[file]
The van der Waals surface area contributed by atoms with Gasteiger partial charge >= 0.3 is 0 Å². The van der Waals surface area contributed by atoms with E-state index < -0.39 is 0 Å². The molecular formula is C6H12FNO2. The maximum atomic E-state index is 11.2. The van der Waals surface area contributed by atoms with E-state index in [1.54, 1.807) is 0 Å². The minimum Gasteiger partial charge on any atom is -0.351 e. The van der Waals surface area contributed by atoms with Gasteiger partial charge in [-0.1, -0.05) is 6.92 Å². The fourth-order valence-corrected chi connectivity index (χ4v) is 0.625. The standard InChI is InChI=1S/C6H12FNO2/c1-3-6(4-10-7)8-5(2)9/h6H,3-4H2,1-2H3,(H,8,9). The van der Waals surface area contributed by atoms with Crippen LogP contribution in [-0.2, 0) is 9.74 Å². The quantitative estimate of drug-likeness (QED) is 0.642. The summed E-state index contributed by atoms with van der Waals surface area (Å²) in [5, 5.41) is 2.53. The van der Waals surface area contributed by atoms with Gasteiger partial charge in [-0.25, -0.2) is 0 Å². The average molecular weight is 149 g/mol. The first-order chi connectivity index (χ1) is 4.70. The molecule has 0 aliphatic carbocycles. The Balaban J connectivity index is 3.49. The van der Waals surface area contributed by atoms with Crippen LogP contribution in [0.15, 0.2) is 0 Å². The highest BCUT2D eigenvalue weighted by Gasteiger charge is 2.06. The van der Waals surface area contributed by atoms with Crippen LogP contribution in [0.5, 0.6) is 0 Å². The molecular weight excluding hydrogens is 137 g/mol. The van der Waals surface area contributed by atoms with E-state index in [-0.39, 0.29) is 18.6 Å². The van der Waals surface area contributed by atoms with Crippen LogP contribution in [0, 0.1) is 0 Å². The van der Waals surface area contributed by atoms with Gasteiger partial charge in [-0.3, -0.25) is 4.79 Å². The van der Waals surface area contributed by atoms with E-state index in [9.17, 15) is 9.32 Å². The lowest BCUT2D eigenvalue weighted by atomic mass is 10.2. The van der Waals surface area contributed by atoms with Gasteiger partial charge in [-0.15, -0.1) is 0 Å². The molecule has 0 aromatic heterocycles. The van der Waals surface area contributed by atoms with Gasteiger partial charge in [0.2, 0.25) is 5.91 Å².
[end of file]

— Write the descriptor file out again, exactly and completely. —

The van der Waals surface area contributed by atoms with Gasteiger partial charge >= 0.3 is 0 Å². The van der Waals surface area contributed by atoms with E-state index < -0.39 is 0 Å². The molecular formula is C6H12FNO2. The maximum atomic E-state index is 11.2. The van der Waals surface area contributed by atoms with E-state index in [1.54, 1.807) is 0 Å². The minimum Gasteiger partial charge on any atom is -0.351 e. The van der Waals surface area contributed by atoms with Gasteiger partial charge in [-0.1, -0.05) is 6.92 Å². The fourth-order valence-corrected chi connectivity index (χ4v) is 0.625. The standard InChI is InChI=1S/C6H12FNO2/c1-3-6(4-10-7)8-5(2)9/h6H,3-4H2,1-2H3,(H,8,9). The van der Waals surface area contributed by atoms with Crippen LogP contribution in [-0.2, 0) is 9.74 Å². The quantitative estimate of drug-likeness (QED) is 0.642. The summed E-state index contributed by atoms with van der Waals surface area (Å²) in [5, 5.41) is 2.53. The van der Waals surface area contributed by atoms with Gasteiger partial charge in [-0.25, -0.2) is 0 Å². The average molecular weight is 149 g/mol. The first-order chi connectivity index (χ1) is 4.70. The molecule has 0 aliphatic carbocycles. The Balaban J connectivity index is 3.49. The van der Waals surface area contributed by atoms with Crippen LogP contribution in [0.15, 0.2) is 0 Å². The highest BCUT2D eigenvalue weighted by Gasteiger charge is 2.06. The van der Waals surface area contributed by atoms with Crippen LogP contribution in [0.5, 0.6) is 0 Å². The molecular weight excluding hydrogens is 137 g/mol. The van der Waals surface area contributed by atoms with E-state index in [-0.39, 0.29) is 18.6 Å². The van der Waals surface area contributed by atoms with Crippen LogP contribution in [0, 0.1) is 0 Å². The van der Waals surface area contributed by atoms with Gasteiger partial charge in [-0.3, -0.25) is 4.79 Å². The van der Waals surface area contributed by atoms with E-state index in [9.17, 15) is 9.32 Å². The lowest BCUT2D eigenvalue weighted by atomic mass is 10.2. The van der Waals surface area contributed by atoms with Gasteiger partial charge in [-0.15, -0.1) is 0 Å². The molecule has 0 aromatic heterocycles. The van der Waals surface area contributed by atoms with Gasteiger partial charge in [0.2, 0.25) is 5.91 Å².